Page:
For the second year in a row, children learned healthy habits, from hand washing to nutrition, all while being entertained. A beautiful, sunny day made for a successful Back-To-School Health Fair, provided by the Lehigh Valley Health Network’s medical center, in the Weis Plaza, and held in the grassy area outside the facility.
Held on Aug. 17, the event was designed to reach out to families in the community, specifically children, to motivate them to care for their bodies, both physically and emotionally. “We, as a health-care unit, want to encourage our youth to maintain good, healthy habits,” explained Lisa Marie Halecky, community-relations specialist for Lehigh Valley Hospital, Hazleton.
Each child attending the dinosaur-themed health fair received a backpack filled with school supplies and other goodies, and were given all kinds of treats, from hotdogs, pizza, and popcorn, to prehistoric face painting and having their photos taken with “dinosaurs.” The also got the opportunity to try to activate a dunk tank, occupied by a few brave colleagues from the health center at Mountaintop.
“It was a great turnout,” Halecky related. “We had close to 150 attendees and we had a lot of partners helping us make the health fair successful.”
Twenty different information booths were set up for those who visited the health fair, from both health professionals with the Lehigh Valley facility, as well as others, such as EK Fitness, Weis, Luigi’s, Hazle Park Meats, and Wright Township’s police and fire departments.
Professionals from the imaging department at the Mountaintop facility had a skeleton on display, allowing children to learn about their bones through both the skeleton and through X-rays. The therapy and rehab team from the facility, which provides physical, occupational, and speech therapies there, had a booth labeled “Protect Your Brain.” Children and parents were educated about concussions, often from sports injuries, and the importance of wearing helmets.
At another station, some children learned about the importance of hand washing. They had their hands rubbed with a special lotion and placed inside a machine that shined ultraviolet light. By that light, they got to see the germs on their hands, often many. Those kids then got a chance to wash their hands thoroughly at a soap and water station, guided through a 10-step process, and they returned to the germ machine to see the difference.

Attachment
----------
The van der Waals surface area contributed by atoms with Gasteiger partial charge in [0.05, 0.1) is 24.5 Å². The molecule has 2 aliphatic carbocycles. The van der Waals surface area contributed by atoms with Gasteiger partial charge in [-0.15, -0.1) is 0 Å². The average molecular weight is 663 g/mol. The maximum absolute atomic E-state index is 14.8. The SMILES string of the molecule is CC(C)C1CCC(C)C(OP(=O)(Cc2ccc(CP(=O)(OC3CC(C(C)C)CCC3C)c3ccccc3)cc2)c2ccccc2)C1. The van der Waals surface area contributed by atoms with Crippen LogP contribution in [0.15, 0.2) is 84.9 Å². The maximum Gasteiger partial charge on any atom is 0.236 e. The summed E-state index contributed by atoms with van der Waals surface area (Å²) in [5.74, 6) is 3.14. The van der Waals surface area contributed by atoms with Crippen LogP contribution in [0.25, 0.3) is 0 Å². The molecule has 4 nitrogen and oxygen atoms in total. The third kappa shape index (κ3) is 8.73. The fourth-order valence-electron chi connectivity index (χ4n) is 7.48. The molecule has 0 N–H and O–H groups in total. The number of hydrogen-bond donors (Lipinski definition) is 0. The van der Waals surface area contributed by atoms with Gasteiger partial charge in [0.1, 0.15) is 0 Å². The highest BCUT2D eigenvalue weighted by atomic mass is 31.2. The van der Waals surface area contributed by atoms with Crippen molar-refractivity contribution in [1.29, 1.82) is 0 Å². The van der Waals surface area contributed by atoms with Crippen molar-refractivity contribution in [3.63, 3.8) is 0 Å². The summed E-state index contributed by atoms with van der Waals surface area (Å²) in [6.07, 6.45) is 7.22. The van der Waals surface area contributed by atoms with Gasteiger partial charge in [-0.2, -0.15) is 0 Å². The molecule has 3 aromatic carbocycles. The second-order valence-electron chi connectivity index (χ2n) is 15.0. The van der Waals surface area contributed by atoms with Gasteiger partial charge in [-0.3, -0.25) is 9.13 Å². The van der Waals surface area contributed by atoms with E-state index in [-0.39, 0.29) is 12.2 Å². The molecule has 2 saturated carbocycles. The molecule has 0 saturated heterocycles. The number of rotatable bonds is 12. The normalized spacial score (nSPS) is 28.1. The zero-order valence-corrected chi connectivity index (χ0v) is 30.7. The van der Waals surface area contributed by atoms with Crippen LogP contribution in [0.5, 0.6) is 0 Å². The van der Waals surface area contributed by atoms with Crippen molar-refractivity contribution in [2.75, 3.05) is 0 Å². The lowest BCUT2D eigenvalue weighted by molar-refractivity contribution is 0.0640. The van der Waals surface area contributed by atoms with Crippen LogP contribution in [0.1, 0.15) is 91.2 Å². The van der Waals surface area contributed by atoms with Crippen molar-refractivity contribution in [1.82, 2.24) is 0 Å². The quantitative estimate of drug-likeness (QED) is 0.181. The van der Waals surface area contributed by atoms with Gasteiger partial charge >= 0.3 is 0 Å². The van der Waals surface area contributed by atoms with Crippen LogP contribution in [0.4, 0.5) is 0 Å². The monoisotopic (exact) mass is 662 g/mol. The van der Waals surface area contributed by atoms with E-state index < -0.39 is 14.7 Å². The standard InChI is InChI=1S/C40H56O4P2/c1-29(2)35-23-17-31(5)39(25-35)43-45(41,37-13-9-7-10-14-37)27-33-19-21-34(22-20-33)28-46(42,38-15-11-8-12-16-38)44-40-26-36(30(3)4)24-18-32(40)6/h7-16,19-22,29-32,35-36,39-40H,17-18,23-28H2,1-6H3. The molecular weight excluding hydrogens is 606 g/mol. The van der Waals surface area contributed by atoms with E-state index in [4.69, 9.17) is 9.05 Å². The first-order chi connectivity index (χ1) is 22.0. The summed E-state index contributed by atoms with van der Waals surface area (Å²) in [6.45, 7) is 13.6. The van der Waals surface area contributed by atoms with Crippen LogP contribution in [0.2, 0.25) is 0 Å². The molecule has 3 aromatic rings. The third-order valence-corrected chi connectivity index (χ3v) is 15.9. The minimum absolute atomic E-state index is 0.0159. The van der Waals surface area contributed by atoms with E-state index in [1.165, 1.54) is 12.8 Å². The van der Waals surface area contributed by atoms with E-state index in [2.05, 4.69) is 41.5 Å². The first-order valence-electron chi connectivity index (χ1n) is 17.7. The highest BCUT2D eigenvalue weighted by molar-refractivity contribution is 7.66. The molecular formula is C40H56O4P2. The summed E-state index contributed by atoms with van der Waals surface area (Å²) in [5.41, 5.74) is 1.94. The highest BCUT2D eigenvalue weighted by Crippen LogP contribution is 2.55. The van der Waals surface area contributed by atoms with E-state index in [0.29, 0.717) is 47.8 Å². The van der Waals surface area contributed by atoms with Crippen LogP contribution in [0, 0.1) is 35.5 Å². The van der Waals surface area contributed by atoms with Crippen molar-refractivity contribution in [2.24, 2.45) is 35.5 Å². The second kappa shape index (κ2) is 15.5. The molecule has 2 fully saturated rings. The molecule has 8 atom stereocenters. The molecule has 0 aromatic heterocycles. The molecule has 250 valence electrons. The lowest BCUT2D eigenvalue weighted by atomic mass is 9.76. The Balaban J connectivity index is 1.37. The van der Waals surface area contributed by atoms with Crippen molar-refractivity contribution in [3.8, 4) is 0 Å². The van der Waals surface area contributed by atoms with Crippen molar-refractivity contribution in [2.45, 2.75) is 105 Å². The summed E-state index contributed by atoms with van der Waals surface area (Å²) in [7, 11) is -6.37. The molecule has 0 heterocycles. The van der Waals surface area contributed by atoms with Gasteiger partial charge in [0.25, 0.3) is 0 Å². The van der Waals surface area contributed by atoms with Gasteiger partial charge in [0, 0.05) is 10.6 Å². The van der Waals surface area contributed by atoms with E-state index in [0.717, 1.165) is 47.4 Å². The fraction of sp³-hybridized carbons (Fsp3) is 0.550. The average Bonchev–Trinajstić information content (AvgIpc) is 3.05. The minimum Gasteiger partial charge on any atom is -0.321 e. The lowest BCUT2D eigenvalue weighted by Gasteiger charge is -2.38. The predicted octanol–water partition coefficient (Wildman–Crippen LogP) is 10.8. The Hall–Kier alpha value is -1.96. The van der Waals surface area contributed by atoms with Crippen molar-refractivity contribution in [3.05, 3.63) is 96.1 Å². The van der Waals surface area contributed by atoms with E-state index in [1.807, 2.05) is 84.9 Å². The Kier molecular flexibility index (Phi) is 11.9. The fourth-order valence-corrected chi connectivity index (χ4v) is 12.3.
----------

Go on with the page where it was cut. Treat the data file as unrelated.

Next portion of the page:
New York Life Insurance handed out child-identification kits, to be used in the event a child goes missing. The kits, provided by the company for free, allows parents to have their children’s photos, fingerprints, and identity information burned onto a disc to be kept on file at home in case of emergency.
New this year, the Wright Township Volunteer Fire Department parked its truck outside the fair and firemen were on hand with local police, giving some awe-struck children a chance to meet their heroes. A highlight of the event for some children was the chance to learn how to use a fire extinguisher. Using a fire simulator, the participants were able to use the equipment to put out the flames. “That was a big hit,” Halecky said. “We had brothers and sisters competing, trying to put out the fire. It was really neat.”
Representatives of Pathway to Recovery, a Hazleton company which provides drug counseling and education services, was also at the health fair, giving information to children about the dangers of drugs and alcohol. Other booths included information on proper nutrition and heart health, both provided by professionals from the Lehigh Valley Health Center, and one for eye health, provided by Northeast Eye Institute. The state’s Department of Health, too, had a booth, giving parents and kids information on ticks and Lyme disease.
“The whole purpose was to have our younger generation understand their bodies and how to maintain their health,” Halecky went on, adding that encouraging parents to provide healthy meal options and opportunities for fitness in the home was also a goal of the health fair.
The health center in Mountaintop opened in the spring of 2016 and, since then, has been successful. Services offered there include family medicine, laboratory services, imaging, rehabilitation, obstetrics and gynecology, and cardiology. Halecky noted that the facility, in the Weis plaza, now has extended hours. It is open later on Tuesdays and Thursday, until 8 p. m.
She concluded of the health fair’s success, “Not only was it educational, but it allowed to children to have fun. They were provided with some great learning tools.”